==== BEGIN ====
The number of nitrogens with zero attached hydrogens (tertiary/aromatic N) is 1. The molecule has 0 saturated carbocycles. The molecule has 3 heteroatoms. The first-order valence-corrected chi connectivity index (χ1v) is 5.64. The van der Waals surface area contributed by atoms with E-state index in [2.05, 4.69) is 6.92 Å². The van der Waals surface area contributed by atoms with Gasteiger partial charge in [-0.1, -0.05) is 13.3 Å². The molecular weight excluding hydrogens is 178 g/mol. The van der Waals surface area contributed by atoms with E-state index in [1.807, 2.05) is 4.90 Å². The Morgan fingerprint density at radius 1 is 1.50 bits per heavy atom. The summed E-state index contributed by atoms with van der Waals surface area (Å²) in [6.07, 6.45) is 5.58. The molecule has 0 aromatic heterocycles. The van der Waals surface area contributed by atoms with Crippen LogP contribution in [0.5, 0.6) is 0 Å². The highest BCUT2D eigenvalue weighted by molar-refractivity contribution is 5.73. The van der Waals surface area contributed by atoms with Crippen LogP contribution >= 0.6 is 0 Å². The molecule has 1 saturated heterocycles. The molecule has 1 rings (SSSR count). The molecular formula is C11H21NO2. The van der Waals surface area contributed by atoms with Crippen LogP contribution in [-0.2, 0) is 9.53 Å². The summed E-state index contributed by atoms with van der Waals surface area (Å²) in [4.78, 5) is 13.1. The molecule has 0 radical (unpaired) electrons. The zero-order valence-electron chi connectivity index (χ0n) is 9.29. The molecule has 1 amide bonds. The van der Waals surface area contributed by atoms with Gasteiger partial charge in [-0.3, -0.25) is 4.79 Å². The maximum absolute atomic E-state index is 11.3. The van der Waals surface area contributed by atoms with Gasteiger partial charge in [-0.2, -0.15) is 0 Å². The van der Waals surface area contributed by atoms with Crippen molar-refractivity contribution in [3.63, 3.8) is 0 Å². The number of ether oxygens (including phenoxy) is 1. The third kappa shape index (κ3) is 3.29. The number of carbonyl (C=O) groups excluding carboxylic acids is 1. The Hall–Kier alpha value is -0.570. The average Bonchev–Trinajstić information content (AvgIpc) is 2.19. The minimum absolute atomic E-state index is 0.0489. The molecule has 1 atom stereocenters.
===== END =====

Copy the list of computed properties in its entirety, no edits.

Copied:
The number of nitrogens with zero attached hydrogens (tertiary/aromatic N) is 1. The molecule has 0 saturated carbocycles. The molecule has 3 heteroatoms. The first-order valence-corrected chi connectivity index (χ1v) is 5.64. The van der Waals surface area contributed by atoms with E-state index in [2.05, 4.69) is 6.92 Å². The van der Waals surface area contributed by atoms with Gasteiger partial charge in [-0.1, -0.05) is 13.3 Å². The molecular weight excluding hydrogens is 178 g/mol. The van der Waals surface area contributed by atoms with E-state index in [1.807, 2.05) is 4.90 Å². The Morgan fingerprint density at radius 1 is 1.50 bits per heavy atom. The summed E-state index contributed by atoms with van der Waals surface area (Å²) in [6.07, 6.45) is 5.58. The molecule has 0 aromatic heterocycles. The van der Waals surface area contributed by atoms with Crippen LogP contribution in [0.5, 0.6) is 0 Å². The highest BCUT2D eigenvalue weighted by molar-refractivity contribution is 5.73. The van der Waals surface area contributed by atoms with Crippen LogP contribution >= 0.6 is 0 Å². The molecule has 1 saturated heterocycles. The molecule has 1 rings (SSSR count). The molecular formula is C11H21NO2. The van der Waals surface area contributed by atoms with Crippen LogP contribution in [-0.2, 0) is 9.53 Å². The summed E-state index contributed by atoms with van der Waals surface area (Å²) in [4.78, 5) is 13.1. The molecule has 0 radical (unpaired) electrons. The zero-order valence-electron chi connectivity index (χ0n) is 9.29. The molecule has 1 amide bonds. The van der Waals surface area contributed by atoms with Gasteiger partial charge in [-0.3, -0.25) is 4.79 Å². The maximum absolute atomic E-state index is 11.3. The van der Waals surface area contributed by atoms with Gasteiger partial charge in [-0.2, -0.15) is 0 Å². The van der Waals surface area contributed by atoms with Crippen molar-refractivity contribution in [3.63, 3.8) is 0 Å². The number of ether oxygens (including phenoxy) is 1. The third kappa shape index (κ3) is 3.29. The number of carbonyl (C=O) groups excluding carboxylic acids is 1. The Hall–Kier alpha value is -0.570. The average Bonchev–Trinajstić information content (AvgIpc) is 2.19. The minimum absolute atomic E-state index is 0.0489. The molecule has 1 atom stereocenters.